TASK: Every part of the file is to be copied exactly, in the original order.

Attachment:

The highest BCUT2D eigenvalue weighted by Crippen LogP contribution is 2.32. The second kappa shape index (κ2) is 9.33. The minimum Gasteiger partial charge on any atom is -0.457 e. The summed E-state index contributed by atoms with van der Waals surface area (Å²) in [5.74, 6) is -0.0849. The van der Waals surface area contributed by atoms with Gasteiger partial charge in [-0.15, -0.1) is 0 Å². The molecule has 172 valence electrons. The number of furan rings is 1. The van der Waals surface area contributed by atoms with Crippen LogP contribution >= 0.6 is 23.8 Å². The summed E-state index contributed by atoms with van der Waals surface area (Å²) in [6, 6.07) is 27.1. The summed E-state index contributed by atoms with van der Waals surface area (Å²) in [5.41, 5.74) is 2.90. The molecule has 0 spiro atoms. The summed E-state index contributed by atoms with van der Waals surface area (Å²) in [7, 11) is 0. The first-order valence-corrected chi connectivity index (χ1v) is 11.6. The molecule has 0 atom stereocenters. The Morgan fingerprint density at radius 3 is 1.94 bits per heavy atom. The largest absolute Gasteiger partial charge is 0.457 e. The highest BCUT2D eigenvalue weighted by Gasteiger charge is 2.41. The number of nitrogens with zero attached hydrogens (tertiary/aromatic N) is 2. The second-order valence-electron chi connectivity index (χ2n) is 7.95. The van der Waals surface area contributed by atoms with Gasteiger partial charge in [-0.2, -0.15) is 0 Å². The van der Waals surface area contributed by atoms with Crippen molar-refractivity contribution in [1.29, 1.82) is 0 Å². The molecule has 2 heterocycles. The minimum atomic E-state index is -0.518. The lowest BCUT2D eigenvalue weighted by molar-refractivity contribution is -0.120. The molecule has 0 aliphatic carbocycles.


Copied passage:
The highest BCUT2D eigenvalue weighted by Crippen LogP contribution is 2.32. The second kappa shape index (κ2) is 9.33. The minimum Gasteiger partial charge on any atom is -0.457 e. The summed E-state index contributed by atoms with van der Waals surface area (Å²) in [5.74, 6) is -0.0849. The van der Waals surface area contributed by atoms with Gasteiger partial charge in [-0.15, -0.1) is 0 Å². The molecule has 172 valence electrons. The number of furan rings is 1. The van der Waals surface area contributed by atoms with Crippen LogP contribution >= 0.6 is 23.8 Å². The summed E-state index contributed by atoms with van der Waals surface area (Å²) in [6, 6.07) is 27.1. The summed E-state index contributed by atoms with van der Waals surface area (Å²) in [5.41, 5.74) is 2.90. The molecule has 0 spiro atoms. The summed E-state index contributed by atoms with van der Waals surface area (Å²) in [7, 11) is 0. The first-order valence-corrected chi connectivity index (χ1v) is 11.6. The molecule has 0 atom stereocenters. The Morgan fingerprint density at radius 3 is 1.94 bits per heavy atom. The largest absolute Gasteiger partial charge is 0.457 e. The highest BCUT2D eigenvalue weighted by Gasteiger charge is 2.41. The number of nitrogens with zero attached hydrogens (tertiary/aromatic N) is 2. The second-order valence-electron chi connectivity index (χ2n) is 7.95. The van der Waals surface area contributed by atoms with Gasteiger partial charge in [-0.2, -0.15) is 0 Å². The van der Waals surface area contributed by atoms with Crippen molar-refractivity contribution in [1.29, 1.82) is 0 Å². The molecule has 2 heterocycles. The minimum atomic E-state index is -0.518. The lowest BCUT2D eigenvalue weighted by molar-refractivity contribution is -0.120. The molecule has 0 aliphatic carbocycles.